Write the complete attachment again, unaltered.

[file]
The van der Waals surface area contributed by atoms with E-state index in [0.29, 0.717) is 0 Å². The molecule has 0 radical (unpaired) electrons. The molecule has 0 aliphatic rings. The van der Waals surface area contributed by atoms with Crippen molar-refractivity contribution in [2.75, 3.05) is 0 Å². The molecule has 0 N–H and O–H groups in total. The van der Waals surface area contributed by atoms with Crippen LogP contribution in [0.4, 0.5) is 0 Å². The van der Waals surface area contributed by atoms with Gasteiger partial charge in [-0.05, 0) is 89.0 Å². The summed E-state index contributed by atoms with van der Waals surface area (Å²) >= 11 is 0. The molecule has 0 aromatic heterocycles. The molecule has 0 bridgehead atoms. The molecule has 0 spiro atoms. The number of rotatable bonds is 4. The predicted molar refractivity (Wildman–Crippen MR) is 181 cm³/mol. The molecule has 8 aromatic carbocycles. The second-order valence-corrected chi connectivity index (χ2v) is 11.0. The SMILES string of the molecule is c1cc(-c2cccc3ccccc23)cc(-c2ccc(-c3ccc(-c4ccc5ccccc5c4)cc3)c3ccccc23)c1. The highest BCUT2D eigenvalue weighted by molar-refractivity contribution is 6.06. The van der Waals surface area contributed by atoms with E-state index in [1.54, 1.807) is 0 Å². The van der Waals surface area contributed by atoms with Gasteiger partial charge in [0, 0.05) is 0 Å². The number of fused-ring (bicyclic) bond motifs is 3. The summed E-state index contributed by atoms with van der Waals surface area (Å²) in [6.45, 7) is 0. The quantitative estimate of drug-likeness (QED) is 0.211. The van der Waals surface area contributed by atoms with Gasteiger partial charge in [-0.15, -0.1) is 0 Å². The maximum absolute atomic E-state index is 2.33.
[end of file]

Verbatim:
The van der Waals surface area contributed by atoms with E-state index in [0.29, 0.717) is 0 Å². The molecule has 0 radical (unpaired) electrons. The molecule has 0 aliphatic rings. The van der Waals surface area contributed by atoms with Crippen molar-refractivity contribution in [2.75, 3.05) is 0 Å². The molecule has 0 N–H and O–H groups in total. The van der Waals surface area contributed by atoms with Crippen LogP contribution in [0.4, 0.5) is 0 Å². The van der Waals surface area contributed by atoms with Gasteiger partial charge in [-0.05, 0) is 89.0 Å². The summed E-state index contributed by atoms with van der Waals surface area (Å²) >= 11 is 0. The molecule has 0 aromatic heterocycles. The molecule has 0 bridgehead atoms. The molecule has 0 spiro atoms. The number of rotatable bonds is 4. The predicted molar refractivity (Wildman–Crippen MR) is 181 cm³/mol. The molecule has 8 aromatic carbocycles. The second-order valence-corrected chi connectivity index (χ2v) is 11.0. The SMILES string of the molecule is c1cc(-c2cccc3ccccc23)cc(-c2ccc(-c3ccc(-c4ccc5ccccc5c4)cc3)c3ccccc23)c1. The highest BCUT2D eigenvalue weighted by molar-refractivity contribution is 6.06. The van der Waals surface area contributed by atoms with E-state index in [1.54, 1.807) is 0 Å². The van der Waals surface area contributed by atoms with Gasteiger partial charge in [0, 0.05) is 0 Å². The number of fused-ring (bicyclic) bond motifs is 3. The summed E-state index contributed by atoms with van der Waals surface area (Å²) in [6.45, 7) is 0. The quantitative estimate of drug-likeness (QED) is 0.211. The van der Waals surface area contributed by atoms with Gasteiger partial charge in [-0.15, -0.1) is 0 Å². The maximum absolute atomic E-state index is 2.33.